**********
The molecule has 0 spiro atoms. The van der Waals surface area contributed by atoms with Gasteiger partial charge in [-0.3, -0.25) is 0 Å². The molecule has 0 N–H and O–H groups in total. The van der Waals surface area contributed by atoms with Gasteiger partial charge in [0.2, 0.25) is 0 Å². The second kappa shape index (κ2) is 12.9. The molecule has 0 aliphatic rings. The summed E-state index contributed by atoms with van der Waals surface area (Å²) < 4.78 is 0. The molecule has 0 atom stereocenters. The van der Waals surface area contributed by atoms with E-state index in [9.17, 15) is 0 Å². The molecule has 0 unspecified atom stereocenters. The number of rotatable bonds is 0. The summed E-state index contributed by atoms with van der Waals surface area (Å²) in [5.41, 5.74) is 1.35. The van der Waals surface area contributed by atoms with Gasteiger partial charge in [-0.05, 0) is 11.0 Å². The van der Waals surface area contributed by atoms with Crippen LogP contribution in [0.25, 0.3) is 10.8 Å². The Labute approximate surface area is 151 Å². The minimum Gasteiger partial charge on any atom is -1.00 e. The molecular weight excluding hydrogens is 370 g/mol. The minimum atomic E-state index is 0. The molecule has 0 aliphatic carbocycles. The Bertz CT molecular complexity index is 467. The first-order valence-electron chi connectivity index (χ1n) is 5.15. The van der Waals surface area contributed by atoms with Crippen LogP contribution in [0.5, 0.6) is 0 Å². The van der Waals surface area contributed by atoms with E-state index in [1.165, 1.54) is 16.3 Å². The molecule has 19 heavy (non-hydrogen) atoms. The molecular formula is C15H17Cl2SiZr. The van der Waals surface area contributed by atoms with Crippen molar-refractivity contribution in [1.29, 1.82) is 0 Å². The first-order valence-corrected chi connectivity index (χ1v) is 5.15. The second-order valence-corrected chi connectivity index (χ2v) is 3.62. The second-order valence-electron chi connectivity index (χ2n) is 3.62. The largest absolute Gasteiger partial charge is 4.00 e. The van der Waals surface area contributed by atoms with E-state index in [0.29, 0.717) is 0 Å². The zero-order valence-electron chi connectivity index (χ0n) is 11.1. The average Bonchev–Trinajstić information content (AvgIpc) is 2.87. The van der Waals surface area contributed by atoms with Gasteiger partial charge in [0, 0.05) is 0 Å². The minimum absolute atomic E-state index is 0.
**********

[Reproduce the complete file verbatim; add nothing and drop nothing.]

The molecule has 0 spiro atoms. The van der Waals surface area contributed by atoms with Gasteiger partial charge in [-0.3, -0.25) is 0 Å². The molecule has 0 N–H and O–H groups in total. The van der Waals surface area contributed by atoms with Gasteiger partial charge in [0.2, 0.25) is 0 Å². The second kappa shape index (κ2) is 12.9. The molecule has 0 aliphatic rings. The summed E-state index contributed by atoms with van der Waals surface area (Å²) < 4.78 is 0. The molecule has 0 atom stereocenters. The van der Waals surface area contributed by atoms with E-state index in [9.17, 15) is 0 Å². The molecule has 0 unspecified atom stereocenters. The number of rotatable bonds is 0. The summed E-state index contributed by atoms with van der Waals surface area (Å²) in [5.41, 5.74) is 1.35. The van der Waals surface area contributed by atoms with Gasteiger partial charge in [-0.05, 0) is 11.0 Å². The van der Waals surface area contributed by atoms with Crippen LogP contribution in [0.25, 0.3) is 10.8 Å². The Labute approximate surface area is 151 Å². The minimum Gasteiger partial charge on any atom is -1.00 e. The molecular weight excluding hydrogens is 370 g/mol. The minimum atomic E-state index is 0. The molecule has 0 aliphatic carbocycles. The Bertz CT molecular complexity index is 467. The first-order valence-electron chi connectivity index (χ1n) is 5.15. The van der Waals surface area contributed by atoms with Crippen LogP contribution in [0.5, 0.6) is 0 Å². The van der Waals surface area contributed by atoms with E-state index in [1.165, 1.54) is 16.3 Å². The molecule has 19 heavy (non-hydrogen) atoms. The molecular formula is C15H17Cl2SiZr. The van der Waals surface area contributed by atoms with Crippen molar-refractivity contribution in [1.29, 1.82) is 0 Å². The first-order valence-corrected chi connectivity index (χ1v) is 5.15. The second-order valence-corrected chi connectivity index (χ2v) is 3.62. The second-order valence-electron chi connectivity index (χ2n) is 3.62. The largest absolute Gasteiger partial charge is 4.00 e. The van der Waals surface area contributed by atoms with E-state index in [0.29, 0.717) is 0 Å². The zero-order valence-electron chi connectivity index (χ0n) is 11.1. The average Bonchev–Trinajstić information content (AvgIpc) is 2.87. The van der Waals surface area contributed by atoms with Gasteiger partial charge in [0, 0.05) is 0 Å². The minimum absolute atomic E-state index is 0.